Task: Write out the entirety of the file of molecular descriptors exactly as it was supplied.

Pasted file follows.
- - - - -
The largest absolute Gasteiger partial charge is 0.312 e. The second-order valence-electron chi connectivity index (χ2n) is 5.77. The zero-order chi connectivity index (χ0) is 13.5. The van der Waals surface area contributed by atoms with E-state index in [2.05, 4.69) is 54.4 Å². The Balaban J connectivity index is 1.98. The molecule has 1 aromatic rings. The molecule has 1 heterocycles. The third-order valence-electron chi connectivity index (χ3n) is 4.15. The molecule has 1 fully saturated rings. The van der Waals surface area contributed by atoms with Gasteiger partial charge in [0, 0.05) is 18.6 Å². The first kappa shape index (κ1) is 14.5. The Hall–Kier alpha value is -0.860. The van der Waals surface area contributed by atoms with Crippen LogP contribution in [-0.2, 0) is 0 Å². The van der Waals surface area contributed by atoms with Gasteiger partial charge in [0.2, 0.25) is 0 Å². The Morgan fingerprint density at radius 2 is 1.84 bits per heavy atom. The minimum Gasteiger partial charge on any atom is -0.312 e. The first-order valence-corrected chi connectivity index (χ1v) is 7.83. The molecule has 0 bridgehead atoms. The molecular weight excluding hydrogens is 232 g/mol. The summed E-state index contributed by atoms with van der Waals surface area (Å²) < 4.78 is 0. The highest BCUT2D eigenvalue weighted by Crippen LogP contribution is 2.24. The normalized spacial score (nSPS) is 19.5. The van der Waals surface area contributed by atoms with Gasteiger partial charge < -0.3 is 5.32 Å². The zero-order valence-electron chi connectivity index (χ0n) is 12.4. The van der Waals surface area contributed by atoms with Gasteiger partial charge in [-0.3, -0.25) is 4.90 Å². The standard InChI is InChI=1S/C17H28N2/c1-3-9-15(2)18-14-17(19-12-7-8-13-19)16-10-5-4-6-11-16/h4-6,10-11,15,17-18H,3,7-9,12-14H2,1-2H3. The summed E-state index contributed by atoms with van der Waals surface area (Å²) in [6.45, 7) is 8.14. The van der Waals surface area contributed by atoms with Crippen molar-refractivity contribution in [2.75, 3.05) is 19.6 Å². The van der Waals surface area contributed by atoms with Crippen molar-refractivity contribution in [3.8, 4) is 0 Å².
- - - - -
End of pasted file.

The largest absolute Gasteiger partial charge is 0.312 e. The second-order valence-electron chi connectivity index (χ2n) is 5.77. The zero-order chi connectivity index (χ0) is 13.5. The van der Waals surface area contributed by atoms with E-state index in [2.05, 4.69) is 54.4 Å². The Balaban J connectivity index is 1.98. The molecule has 1 aromatic rings. The molecule has 1 heterocycles. The third-order valence-electron chi connectivity index (χ3n) is 4.15. The molecule has 1 fully saturated rings. The van der Waals surface area contributed by atoms with Gasteiger partial charge in [0, 0.05) is 18.6 Å². The first kappa shape index (κ1) is 14.5. The Hall–Kier alpha value is -0.860. The van der Waals surface area contributed by atoms with Crippen LogP contribution in [-0.2, 0) is 0 Å². The van der Waals surface area contributed by atoms with Gasteiger partial charge in [0.2, 0.25) is 0 Å². The Morgan fingerprint density at radius 2 is 1.84 bits per heavy atom. The minimum Gasteiger partial charge on any atom is -0.312 e. The first-order valence-corrected chi connectivity index (χ1v) is 7.83. The molecule has 0 bridgehead atoms. The molecular weight excluding hydrogens is 232 g/mol. The summed E-state index contributed by atoms with van der Waals surface area (Å²) < 4.78 is 0. The highest BCUT2D eigenvalue weighted by Crippen LogP contribution is 2.24. The normalized spacial score (nSPS) is 19.5. The van der Waals surface area contributed by atoms with Gasteiger partial charge < -0.3 is 5.32 Å². The zero-order valence-electron chi connectivity index (χ0n) is 12.4. The van der Waals surface area contributed by atoms with Gasteiger partial charge in [-0.3, -0.25) is 4.90 Å². The standard InChI is InChI=1S/C17H28N2/c1-3-9-15(2)18-14-17(19-12-7-8-13-19)16-10-5-4-6-11-16/h4-6,10-11,15,17-18H,3,7-9,12-14H2,1-2H3. The summed E-state index contributed by atoms with van der Waals surface area (Å²) in [6.45, 7) is 8.14. The van der Waals surface area contributed by atoms with Crippen molar-refractivity contribution in [2.75, 3.05) is 19.6 Å². The van der Waals surface area contributed by atoms with Crippen molar-refractivity contribution in [3.8, 4) is 0 Å².